Wednesday, November 21, 2018
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The ‘Tiger-Effect’ Skyrocketed TV Ratings at the Hero World Challenge

What could the PGA Tour’s 23-year-old two-time major winner and proverbial “future of golf” possibly be talking about last week at the Hero World Challenge when he said “it is really exciting for us and for golf … He can truly help get the numbers back up in golf,” while referring to a 4o-year-old # 898th ranked player in the World teeing it up after a fifteen-month layoff?

Like defining good real estate, the question can be answered in three parts: ratings, ratings, ratings! And, as Matt Yoder writes in a “Breaking News Bulletin” at the sports blog Awful Announcing: “Tiger Woods is good for golf ratings.”

How good? As reported by Geoff Shackelford at Golf World magazine, the numbers are “staggering.” Take a look at the increases in viewer ratings from last year’s Hero World Challenge compared to last weekend’s tournament played in the Bahamas:

Thursday: .86 rating, up 190% versus last year. The opening round of the tournament proved to be the most-watched Round 1 this year since The Open Round 1 in July.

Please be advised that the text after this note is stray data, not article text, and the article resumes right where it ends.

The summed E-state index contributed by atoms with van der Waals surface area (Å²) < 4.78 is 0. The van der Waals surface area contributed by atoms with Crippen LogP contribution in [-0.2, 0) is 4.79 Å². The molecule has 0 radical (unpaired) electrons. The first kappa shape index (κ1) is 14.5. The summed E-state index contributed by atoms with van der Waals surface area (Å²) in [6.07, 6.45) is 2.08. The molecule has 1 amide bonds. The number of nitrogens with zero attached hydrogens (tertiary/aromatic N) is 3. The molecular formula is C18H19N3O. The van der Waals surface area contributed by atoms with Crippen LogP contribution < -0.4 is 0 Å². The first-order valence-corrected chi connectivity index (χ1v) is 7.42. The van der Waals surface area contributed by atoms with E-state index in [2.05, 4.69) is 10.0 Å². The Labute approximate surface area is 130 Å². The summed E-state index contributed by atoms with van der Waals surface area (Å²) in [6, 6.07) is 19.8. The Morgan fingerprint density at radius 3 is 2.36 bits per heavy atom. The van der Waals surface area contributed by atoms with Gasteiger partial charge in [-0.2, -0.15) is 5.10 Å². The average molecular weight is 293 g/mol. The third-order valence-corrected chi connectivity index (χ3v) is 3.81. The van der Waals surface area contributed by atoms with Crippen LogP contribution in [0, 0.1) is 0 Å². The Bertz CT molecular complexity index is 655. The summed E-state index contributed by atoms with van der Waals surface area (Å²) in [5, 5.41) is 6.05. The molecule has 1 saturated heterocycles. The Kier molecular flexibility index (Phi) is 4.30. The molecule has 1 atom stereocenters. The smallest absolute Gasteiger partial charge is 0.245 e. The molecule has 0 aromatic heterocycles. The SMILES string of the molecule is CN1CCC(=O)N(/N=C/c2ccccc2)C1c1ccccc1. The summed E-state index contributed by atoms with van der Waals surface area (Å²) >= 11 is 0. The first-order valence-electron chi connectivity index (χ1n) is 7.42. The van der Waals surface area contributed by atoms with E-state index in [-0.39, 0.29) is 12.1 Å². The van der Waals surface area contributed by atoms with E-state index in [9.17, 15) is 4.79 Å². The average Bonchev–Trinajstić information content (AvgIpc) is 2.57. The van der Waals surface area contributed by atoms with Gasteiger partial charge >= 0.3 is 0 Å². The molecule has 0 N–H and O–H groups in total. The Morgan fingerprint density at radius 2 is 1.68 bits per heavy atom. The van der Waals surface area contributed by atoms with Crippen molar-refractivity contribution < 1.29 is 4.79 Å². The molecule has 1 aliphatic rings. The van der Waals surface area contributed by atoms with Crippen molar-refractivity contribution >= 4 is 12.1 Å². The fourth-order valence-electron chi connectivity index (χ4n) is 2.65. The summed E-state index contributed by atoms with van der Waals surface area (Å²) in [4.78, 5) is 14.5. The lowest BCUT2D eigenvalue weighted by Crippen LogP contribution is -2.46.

Friday: .45 rating, up 200% versus last year.

Saturday: 1.59 rating, up 92% versus last year.

Sunday: 1.08 rating, up 54% versus last year.

Not only did the golf tournament’s ratings receive a boost by the return of the 14-time-major winner, the pre-tournament TV ratings skyrocketed as well. The Golf Channel, which covered at least part of the tournament each day, saw their weekend lead-in coverage soar up 162 percent and 126 percent respectively.

So barring no further injuries the “Tiger-effect” should continue to keep network executives, fans, and tour players happy and at the edge of their seats when Woods tees it up again. So far the golf icon hasn’t announced exactly when that will be. Some speculate Woods may begin his 2017 schedule tying up his spikes for the European tour. Tiger’s agent Mark Steinberg told ESPN, “I’ve been in conversations with a couple of overseas tournaments early in the year.’’

Other tournaments that might work well for Tiger are the Abu Dhabi Golf Classic and the Dubai Desert Classic, which Tiger won in 2008.

The winner of 79 PGA tournaments–second only to Sam Snead who owns 82–told The Golf Channel on Sunday that he definitely wants to add some regular tournaments to his schedule beyond the Major championships. Certainly, Woods will rigorously prepare for The Masters, the U.S. Open, the British Open, and the PGA Championship throughout 2017, providing he can sustain his apparent good health. Needless to say, you can bet the sponsors and networks hope for a healthy Tiger too and that his performance at the Hero is an omen for things to come this season on the PGA Tour.

Robert J. Marlow

More From: Robert J. Marlow
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